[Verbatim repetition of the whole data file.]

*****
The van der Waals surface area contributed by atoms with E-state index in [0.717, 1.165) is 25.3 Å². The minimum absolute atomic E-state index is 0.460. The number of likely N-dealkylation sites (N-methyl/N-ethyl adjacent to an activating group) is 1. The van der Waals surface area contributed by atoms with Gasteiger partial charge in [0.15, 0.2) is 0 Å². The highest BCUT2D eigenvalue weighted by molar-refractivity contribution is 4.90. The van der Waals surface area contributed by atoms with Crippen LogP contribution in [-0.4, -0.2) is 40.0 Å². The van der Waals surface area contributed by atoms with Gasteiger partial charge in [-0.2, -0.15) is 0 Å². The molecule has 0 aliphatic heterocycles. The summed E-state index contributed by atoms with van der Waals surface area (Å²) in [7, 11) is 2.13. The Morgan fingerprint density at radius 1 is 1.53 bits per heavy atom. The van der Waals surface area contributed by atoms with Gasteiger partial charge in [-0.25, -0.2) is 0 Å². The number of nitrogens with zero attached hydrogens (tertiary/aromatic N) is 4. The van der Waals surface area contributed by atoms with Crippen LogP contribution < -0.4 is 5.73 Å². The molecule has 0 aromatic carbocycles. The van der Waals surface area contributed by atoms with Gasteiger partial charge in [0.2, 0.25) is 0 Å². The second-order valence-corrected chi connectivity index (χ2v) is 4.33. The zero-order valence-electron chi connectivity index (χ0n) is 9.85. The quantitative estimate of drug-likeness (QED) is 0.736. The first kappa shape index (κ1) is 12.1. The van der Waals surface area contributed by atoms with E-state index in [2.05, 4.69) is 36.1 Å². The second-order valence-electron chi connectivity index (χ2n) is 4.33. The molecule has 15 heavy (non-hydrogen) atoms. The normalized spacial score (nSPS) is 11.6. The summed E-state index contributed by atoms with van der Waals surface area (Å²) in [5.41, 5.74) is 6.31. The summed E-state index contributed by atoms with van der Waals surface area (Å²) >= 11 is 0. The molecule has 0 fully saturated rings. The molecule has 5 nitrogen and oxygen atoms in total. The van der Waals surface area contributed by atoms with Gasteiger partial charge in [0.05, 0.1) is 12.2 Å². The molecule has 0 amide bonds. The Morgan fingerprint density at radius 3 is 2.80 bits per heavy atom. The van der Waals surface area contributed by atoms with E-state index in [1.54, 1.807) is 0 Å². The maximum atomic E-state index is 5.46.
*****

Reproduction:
The van der Waals surface area contributed by atoms with E-state index in [0.717, 1.165) is 25.3 Å². The minimum absolute atomic E-state index is 0.460. The number of likely N-dealkylation sites (N-methyl/N-ethyl adjacent to an activating group) is 1. The van der Waals surface area contributed by atoms with Gasteiger partial charge in [0.15, 0.2) is 0 Å². The highest BCUT2D eigenvalue weighted by molar-refractivity contribution is 4.90. The van der Waals surface area contributed by atoms with Crippen LogP contribution in [-0.4, -0.2) is 40.0 Å². The van der Waals surface area contributed by atoms with Gasteiger partial charge in [-0.2, -0.15) is 0 Å². The molecule has 0 aliphatic heterocycles. The summed E-state index contributed by atoms with van der Waals surface area (Å²) in [7, 11) is 2.13. The Morgan fingerprint density at radius 1 is 1.53 bits per heavy atom. The van der Waals surface area contributed by atoms with Gasteiger partial charge in [-0.25, -0.2) is 0 Å². The number of nitrogens with zero attached hydrogens (tertiary/aromatic N) is 4. The van der Waals surface area contributed by atoms with Crippen LogP contribution < -0.4 is 5.73 Å². The molecule has 0 aromatic carbocycles. The van der Waals surface area contributed by atoms with Gasteiger partial charge in [0.2, 0.25) is 0 Å². The second-order valence-corrected chi connectivity index (χ2v) is 4.33. The zero-order valence-electron chi connectivity index (χ0n) is 9.85. The quantitative estimate of drug-likeness (QED) is 0.736. The first kappa shape index (κ1) is 12.1. The van der Waals surface area contributed by atoms with E-state index in [2.05, 4.69) is 36.1 Å². The second-order valence-electron chi connectivity index (χ2n) is 4.33. The molecule has 15 heavy (non-hydrogen) atoms. The normalized spacial score (nSPS) is 11.6. The summed E-state index contributed by atoms with van der Waals surface area (Å²) in [5.41, 5.74) is 6.31. The summed E-state index contributed by atoms with van der Waals surface area (Å²) >= 11 is 0. The molecule has 0 fully saturated rings. The molecule has 5 nitrogen and oxygen atoms in total. The van der Waals surface area contributed by atoms with Gasteiger partial charge in [0.05, 0.1) is 12.2 Å². The molecule has 0 amide bonds. The Morgan fingerprint density at radius 3 is 2.80 bits per heavy atom. The van der Waals surface area contributed by atoms with E-state index in [1.54, 1.807) is 0 Å². The maximum atomic E-state index is 5.46.